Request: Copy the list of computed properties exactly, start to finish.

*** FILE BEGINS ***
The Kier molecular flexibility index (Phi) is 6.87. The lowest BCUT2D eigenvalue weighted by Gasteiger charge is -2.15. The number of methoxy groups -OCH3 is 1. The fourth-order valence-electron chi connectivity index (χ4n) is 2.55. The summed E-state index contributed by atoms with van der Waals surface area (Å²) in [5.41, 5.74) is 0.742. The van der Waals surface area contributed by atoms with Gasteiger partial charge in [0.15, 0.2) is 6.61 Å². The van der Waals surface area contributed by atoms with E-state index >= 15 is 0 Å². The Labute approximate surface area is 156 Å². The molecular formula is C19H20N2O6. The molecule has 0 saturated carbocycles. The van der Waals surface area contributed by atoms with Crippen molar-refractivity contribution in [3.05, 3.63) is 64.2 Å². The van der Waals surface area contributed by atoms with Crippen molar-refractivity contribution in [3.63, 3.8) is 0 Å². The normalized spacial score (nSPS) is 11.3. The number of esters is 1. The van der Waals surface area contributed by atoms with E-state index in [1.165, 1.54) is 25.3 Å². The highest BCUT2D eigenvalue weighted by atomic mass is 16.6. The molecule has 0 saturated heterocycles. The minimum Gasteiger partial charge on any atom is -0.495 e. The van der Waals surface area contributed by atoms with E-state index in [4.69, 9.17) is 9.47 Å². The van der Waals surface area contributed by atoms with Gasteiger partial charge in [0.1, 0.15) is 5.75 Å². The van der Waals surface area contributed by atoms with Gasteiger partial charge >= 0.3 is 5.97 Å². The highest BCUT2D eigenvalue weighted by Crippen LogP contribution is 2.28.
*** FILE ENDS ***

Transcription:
The Kier molecular flexibility index (Phi) is 6.87. The lowest BCUT2D eigenvalue weighted by Gasteiger charge is -2.15. The number of methoxy groups -OCH3 is 1. The fourth-order valence-electron chi connectivity index (χ4n) is 2.55. The summed E-state index contributed by atoms with van der Waals surface area (Å²) in [5.41, 5.74) is 0.742. The van der Waals surface area contributed by atoms with Gasteiger partial charge in [0.15, 0.2) is 6.61 Å². The van der Waals surface area contributed by atoms with E-state index >= 15 is 0 Å². The Labute approximate surface area is 156 Å². The molecular formula is C19H20N2O6. The molecule has 0 saturated carbocycles. The van der Waals surface area contributed by atoms with Crippen molar-refractivity contribution in [3.05, 3.63) is 64.2 Å². The van der Waals surface area contributed by atoms with Crippen molar-refractivity contribution in [3.63, 3.8) is 0 Å². The normalized spacial score (nSPS) is 11.3. The number of esters is 1. The van der Waals surface area contributed by atoms with E-state index in [1.165, 1.54) is 25.3 Å². The highest BCUT2D eigenvalue weighted by atomic mass is 16.6. The molecule has 0 saturated heterocycles. The minimum Gasteiger partial charge on any atom is -0.495 e. The van der Waals surface area contributed by atoms with E-state index in [4.69, 9.17) is 9.47 Å². The van der Waals surface area contributed by atoms with Gasteiger partial charge in [0.1, 0.15) is 5.75 Å². The van der Waals surface area contributed by atoms with Gasteiger partial charge >= 0.3 is 5.97 Å². The highest BCUT2D eigenvalue weighted by Crippen LogP contribution is 2.28.